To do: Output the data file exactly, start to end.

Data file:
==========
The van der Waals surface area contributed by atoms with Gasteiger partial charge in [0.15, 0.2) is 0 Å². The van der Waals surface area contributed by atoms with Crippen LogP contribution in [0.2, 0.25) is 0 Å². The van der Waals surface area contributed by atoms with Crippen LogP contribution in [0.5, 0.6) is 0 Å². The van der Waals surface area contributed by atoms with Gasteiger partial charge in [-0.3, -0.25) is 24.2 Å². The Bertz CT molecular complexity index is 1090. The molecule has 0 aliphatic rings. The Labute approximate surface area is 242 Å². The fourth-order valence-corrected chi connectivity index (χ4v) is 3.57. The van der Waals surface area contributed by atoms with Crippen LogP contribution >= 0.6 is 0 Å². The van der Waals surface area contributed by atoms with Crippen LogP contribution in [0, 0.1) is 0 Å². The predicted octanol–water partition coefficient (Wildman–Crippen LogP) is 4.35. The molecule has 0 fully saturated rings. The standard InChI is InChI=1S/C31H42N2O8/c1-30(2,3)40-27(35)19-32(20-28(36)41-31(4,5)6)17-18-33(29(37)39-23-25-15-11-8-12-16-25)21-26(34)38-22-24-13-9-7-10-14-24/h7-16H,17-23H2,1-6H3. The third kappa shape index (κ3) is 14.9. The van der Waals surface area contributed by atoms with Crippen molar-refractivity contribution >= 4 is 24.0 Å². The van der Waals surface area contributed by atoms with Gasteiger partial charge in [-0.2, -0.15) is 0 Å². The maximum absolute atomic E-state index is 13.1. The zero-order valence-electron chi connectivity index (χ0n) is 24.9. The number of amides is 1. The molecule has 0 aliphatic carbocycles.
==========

The van der Waals surface area contributed by atoms with Gasteiger partial charge in [0.15, 0.2) is 0 Å². The van der Waals surface area contributed by atoms with Crippen LogP contribution in [0.2, 0.25) is 0 Å². The van der Waals surface area contributed by atoms with Crippen LogP contribution in [0.5, 0.6) is 0 Å². The van der Waals surface area contributed by atoms with Gasteiger partial charge in [-0.3, -0.25) is 24.2 Å². The Bertz CT molecular complexity index is 1090. The molecule has 0 aliphatic rings. The Labute approximate surface area is 242 Å². The fourth-order valence-corrected chi connectivity index (χ4v) is 3.57. The van der Waals surface area contributed by atoms with Crippen LogP contribution >= 0.6 is 0 Å². The van der Waals surface area contributed by atoms with Crippen LogP contribution in [0, 0.1) is 0 Å². The predicted octanol–water partition coefficient (Wildman–Crippen LogP) is 4.35. The molecule has 0 fully saturated rings. The standard InChI is InChI=1S/C31H42N2O8/c1-30(2,3)40-27(35)19-32(20-28(36)41-31(4,5)6)17-18-33(29(37)39-23-25-15-11-8-12-16-25)21-26(34)38-22-24-13-9-7-10-14-24/h7-16H,17-23H2,1-6H3. The third kappa shape index (κ3) is 14.9. The van der Waals surface area contributed by atoms with Crippen molar-refractivity contribution >= 4 is 24.0 Å². The van der Waals surface area contributed by atoms with Gasteiger partial charge in [-0.2, -0.15) is 0 Å². The maximum absolute atomic E-state index is 13.1. The zero-order valence-electron chi connectivity index (χ0n) is 24.9. The number of amides is 1. The molecule has 0 aliphatic carbocycles.